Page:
Throughout both phases, the HMP developed and provided rapid access to a suite of resources to enhance microbiome research more broadly, including multi-omic reference datasets, computational tools, and analytical pipelines for analyzing and interpreting microbiome data. It also established clinical protocols for sampling microbiomes and for conducting human microbiome research. As is the goal of most NIH Common Fund projects, the HMP expanded microbiome research at NIH, with such work now supported by over 20 of the 27 NIH institutes and centers.

The HMP was one of the largest studies of the human microbiome to date. Its legacy includes the resources it generated, the methods it developed, the discoveries it made, and the community it fostered. Together, these contributions now greatly facilitate microbiome research worldwide. HMP data is available through the HMP Data Coordination Center Website.

Dan Kastner Receives HHS Award and Ross Prize

Dan Kastner

Dr. Dan Kastner, NHGRI Scientific Director and Director of the Institute’s Intramural Research Program, recently received two honors for his highly productive research program that aims to develop genetic and genomic strategies to elucidate the molecular basis, and treatment of, autoinflammatory diseases. Dan received the prestigious Health and Human Services (HHS) Career Achievement Award last month and was presented the Ross Prize in Molecular Medicine earlier this month, where he was also a keynote speaker at the New York Academy of Sciences.

Elaine Ostrander Elected to the National Academy of Sciences

Elaine Ostrander

Dr. Elaine Ostrander, NIH Distinguished Investigator and Chief of NHGRI’s Cancer Genetics and Comparative Genomics Branch was recently elected into the National Academy of Sciences. Elaine has been an investigator in NHGRI’s Intramural Research Program since 2004. Her pioneering work in the field of comparative canine genomics has led to numerous high-profile publications and honors.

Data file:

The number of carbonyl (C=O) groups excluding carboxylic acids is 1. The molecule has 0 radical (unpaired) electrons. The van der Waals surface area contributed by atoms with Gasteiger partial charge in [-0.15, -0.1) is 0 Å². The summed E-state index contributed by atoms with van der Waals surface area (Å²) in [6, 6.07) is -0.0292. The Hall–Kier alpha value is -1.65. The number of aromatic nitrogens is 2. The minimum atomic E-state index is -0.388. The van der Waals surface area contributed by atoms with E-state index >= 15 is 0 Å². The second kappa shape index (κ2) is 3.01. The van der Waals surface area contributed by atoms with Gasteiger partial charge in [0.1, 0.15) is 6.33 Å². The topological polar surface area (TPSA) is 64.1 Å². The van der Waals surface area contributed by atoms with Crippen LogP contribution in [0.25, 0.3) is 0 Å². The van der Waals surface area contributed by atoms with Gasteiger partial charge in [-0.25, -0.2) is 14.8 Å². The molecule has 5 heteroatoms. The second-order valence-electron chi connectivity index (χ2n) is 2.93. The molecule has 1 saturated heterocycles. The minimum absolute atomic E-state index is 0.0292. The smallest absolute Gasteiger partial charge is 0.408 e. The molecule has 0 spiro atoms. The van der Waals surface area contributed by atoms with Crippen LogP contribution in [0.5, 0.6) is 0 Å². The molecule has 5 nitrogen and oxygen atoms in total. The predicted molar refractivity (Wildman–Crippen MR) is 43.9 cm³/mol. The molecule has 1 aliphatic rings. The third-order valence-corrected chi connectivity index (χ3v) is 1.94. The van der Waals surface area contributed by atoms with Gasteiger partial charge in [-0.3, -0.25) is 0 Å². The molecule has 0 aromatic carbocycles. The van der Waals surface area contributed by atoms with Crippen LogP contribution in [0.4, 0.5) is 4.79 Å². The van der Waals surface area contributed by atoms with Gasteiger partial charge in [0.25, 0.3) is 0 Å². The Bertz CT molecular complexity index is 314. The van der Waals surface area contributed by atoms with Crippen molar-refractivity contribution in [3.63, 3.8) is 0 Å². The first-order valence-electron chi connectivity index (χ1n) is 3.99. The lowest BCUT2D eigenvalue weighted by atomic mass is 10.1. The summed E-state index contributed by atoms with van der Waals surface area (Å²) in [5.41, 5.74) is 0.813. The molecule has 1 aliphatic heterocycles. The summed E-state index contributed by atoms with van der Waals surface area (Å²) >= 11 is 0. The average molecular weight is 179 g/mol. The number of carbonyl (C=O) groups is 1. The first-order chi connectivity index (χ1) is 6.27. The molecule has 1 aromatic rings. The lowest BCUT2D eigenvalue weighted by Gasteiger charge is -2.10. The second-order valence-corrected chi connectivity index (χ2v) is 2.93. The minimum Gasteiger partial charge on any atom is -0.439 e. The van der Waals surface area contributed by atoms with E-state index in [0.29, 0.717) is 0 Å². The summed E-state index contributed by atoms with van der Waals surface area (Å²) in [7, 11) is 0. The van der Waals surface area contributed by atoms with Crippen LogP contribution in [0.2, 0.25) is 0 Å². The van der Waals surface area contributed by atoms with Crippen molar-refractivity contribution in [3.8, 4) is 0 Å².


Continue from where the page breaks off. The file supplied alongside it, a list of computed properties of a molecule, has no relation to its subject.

Ellen Sidransky Receives Jay Van Andel Award

Ellen Sidransky

Dr. Ellen Sidransky, Head of the Molecular Neurogenetics Section and clinical geneticist in NHGRI’s Medical Genetics Branch was recently awarded the 2019 Jay Van Andel Award for Outstanding Achievement in Parkinson’s Disease Research. The honor is given to one scientist each year who has made transformative contributions to the field. In 2004, Ellen discovered the genetic link between Parkinson’s and Gaucher disease, which is now the most common known genetic risk factor for Parkinson’s.   

Lisa Brooks, NHGRI Program Director, Retires

Lisa Brooks

Long-time NHGRI Extramural Program Director, Dr. Lisa Brooks, will retire from the federal government at the end of this month. Lisa arrived at NHGRI in 1997, initially to manage the Informatics Program and the Genetic Variation Program. Since then, she has played an integral role in the leadership of multiple initiatives, including the International HapMap Project, the 1000 Genomes Project, the Genomic Resources Program, the Centers of Excellence in Genome Sciences (CEGS) Program, and the Genomic Innovator Award Program. Along with these named programs, Lisa has managed numerous investigator-initiated grants related to genetic variation, population genetics, and statistical analysis of genome variation, function, and disease. Lisa will remain affiliated with NHGRI as a part-time consultant immediately post-retirement.

2020 Vision for Genomics

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Genome: Unlocking Life's Code

The Genome: Unlocking Life's Code exhibition is currently touring North America.

Next: September 12, 2019 – January 2, 2020
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After: January 17 – April 12, 2020
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About The Genomics Landscape

A monthly update from the NHGRI Director on activities and accomplishments from the institute and the field of genomics.


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Last updated: June 6, 2019